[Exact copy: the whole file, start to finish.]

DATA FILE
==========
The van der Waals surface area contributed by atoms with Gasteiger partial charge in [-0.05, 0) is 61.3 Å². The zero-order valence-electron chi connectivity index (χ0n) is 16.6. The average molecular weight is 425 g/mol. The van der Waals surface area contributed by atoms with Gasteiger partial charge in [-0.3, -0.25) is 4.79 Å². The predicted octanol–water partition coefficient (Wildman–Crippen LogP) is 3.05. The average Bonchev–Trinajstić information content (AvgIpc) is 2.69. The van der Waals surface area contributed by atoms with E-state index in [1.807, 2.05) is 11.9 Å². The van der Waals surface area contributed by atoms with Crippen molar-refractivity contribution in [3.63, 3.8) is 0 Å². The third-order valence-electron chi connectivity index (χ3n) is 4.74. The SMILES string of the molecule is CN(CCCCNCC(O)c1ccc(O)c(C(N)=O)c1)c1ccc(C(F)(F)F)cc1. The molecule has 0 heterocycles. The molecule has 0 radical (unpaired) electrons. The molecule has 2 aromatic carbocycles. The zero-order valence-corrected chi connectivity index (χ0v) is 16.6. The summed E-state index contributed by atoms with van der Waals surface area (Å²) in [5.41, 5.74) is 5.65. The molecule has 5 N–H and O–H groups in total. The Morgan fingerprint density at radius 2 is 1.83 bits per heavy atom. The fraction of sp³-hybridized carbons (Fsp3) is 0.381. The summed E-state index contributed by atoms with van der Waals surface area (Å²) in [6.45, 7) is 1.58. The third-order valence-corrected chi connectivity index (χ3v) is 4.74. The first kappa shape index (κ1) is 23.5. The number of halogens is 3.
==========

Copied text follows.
The van der Waals surface area contributed by atoms with Gasteiger partial charge in [-0.05, 0) is 61.3 Å². The zero-order valence-electron chi connectivity index (χ0n) is 16.6. The average molecular weight is 425 g/mol. The van der Waals surface area contributed by atoms with Gasteiger partial charge in [-0.3, -0.25) is 4.79 Å². The predicted octanol–water partition coefficient (Wildman–Crippen LogP) is 3.05. The average Bonchev–Trinajstić information content (AvgIpc) is 2.69. The van der Waals surface area contributed by atoms with E-state index in [1.807, 2.05) is 11.9 Å². The van der Waals surface area contributed by atoms with Crippen molar-refractivity contribution in [3.63, 3.8) is 0 Å². The third-order valence-electron chi connectivity index (χ3n) is 4.74. The SMILES string of the molecule is CN(CCCCNCC(O)c1ccc(O)c(C(N)=O)c1)c1ccc(C(F)(F)F)cc1. The molecule has 0 heterocycles. The molecule has 0 radical (unpaired) electrons. The molecule has 2 aromatic carbocycles. The zero-order valence-corrected chi connectivity index (χ0v) is 16.6. The summed E-state index contributed by atoms with van der Waals surface area (Å²) in [5.41, 5.74) is 5.65. The molecule has 5 N–H and O–H groups in total. The Morgan fingerprint density at radius 2 is 1.83 bits per heavy atom. The fraction of sp³-hybridized carbons (Fsp3) is 0.381. The summed E-state index contributed by atoms with van der Waals surface area (Å²) in [6.45, 7) is 1.58. The third-order valence-corrected chi connectivity index (χ3v) is 4.74. The first kappa shape index (κ1) is 23.5. The number of halogens is 3.